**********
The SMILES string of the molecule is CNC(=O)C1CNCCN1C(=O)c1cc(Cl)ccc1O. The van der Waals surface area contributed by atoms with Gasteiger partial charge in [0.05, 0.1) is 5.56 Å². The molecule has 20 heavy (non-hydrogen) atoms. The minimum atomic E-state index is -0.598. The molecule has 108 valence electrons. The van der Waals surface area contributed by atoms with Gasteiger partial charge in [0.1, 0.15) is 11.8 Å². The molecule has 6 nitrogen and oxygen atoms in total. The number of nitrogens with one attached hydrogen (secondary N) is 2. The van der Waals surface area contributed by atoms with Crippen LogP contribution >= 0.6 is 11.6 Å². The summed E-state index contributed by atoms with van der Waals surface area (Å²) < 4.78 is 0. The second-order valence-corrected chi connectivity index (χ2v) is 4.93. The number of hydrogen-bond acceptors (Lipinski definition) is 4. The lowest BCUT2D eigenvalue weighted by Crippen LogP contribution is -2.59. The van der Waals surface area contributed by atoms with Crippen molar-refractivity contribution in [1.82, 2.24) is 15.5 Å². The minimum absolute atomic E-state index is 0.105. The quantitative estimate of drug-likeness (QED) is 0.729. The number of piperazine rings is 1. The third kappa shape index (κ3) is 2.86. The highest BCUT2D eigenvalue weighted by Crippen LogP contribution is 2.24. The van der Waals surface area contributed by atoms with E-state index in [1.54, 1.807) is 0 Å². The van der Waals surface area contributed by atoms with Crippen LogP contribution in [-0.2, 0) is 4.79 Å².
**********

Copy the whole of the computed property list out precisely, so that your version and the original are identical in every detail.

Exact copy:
The SMILES string of the molecule is CNC(=O)C1CNCCN1C(=O)c1cc(Cl)ccc1O. The van der Waals surface area contributed by atoms with Gasteiger partial charge in [0.05, 0.1) is 5.56 Å². The molecule has 20 heavy (non-hydrogen) atoms. The minimum atomic E-state index is -0.598. The molecule has 108 valence electrons. The van der Waals surface area contributed by atoms with Gasteiger partial charge in [0.1, 0.15) is 11.8 Å². The molecule has 6 nitrogen and oxygen atoms in total. The number of nitrogens with one attached hydrogen (secondary N) is 2. The van der Waals surface area contributed by atoms with Crippen LogP contribution >= 0.6 is 11.6 Å². The summed E-state index contributed by atoms with van der Waals surface area (Å²) < 4.78 is 0. The second-order valence-corrected chi connectivity index (χ2v) is 4.93. The number of hydrogen-bond acceptors (Lipinski definition) is 4. The lowest BCUT2D eigenvalue weighted by Crippen LogP contribution is -2.59. The van der Waals surface area contributed by atoms with Crippen molar-refractivity contribution in [1.82, 2.24) is 15.5 Å². The minimum absolute atomic E-state index is 0.105. The quantitative estimate of drug-likeness (QED) is 0.729. The number of piperazine rings is 1. The third kappa shape index (κ3) is 2.86. The highest BCUT2D eigenvalue weighted by Crippen LogP contribution is 2.24. The van der Waals surface area contributed by atoms with E-state index in [1.54, 1.807) is 0 Å². The van der Waals surface area contributed by atoms with Crippen LogP contribution in [-0.2, 0) is 4.79 Å².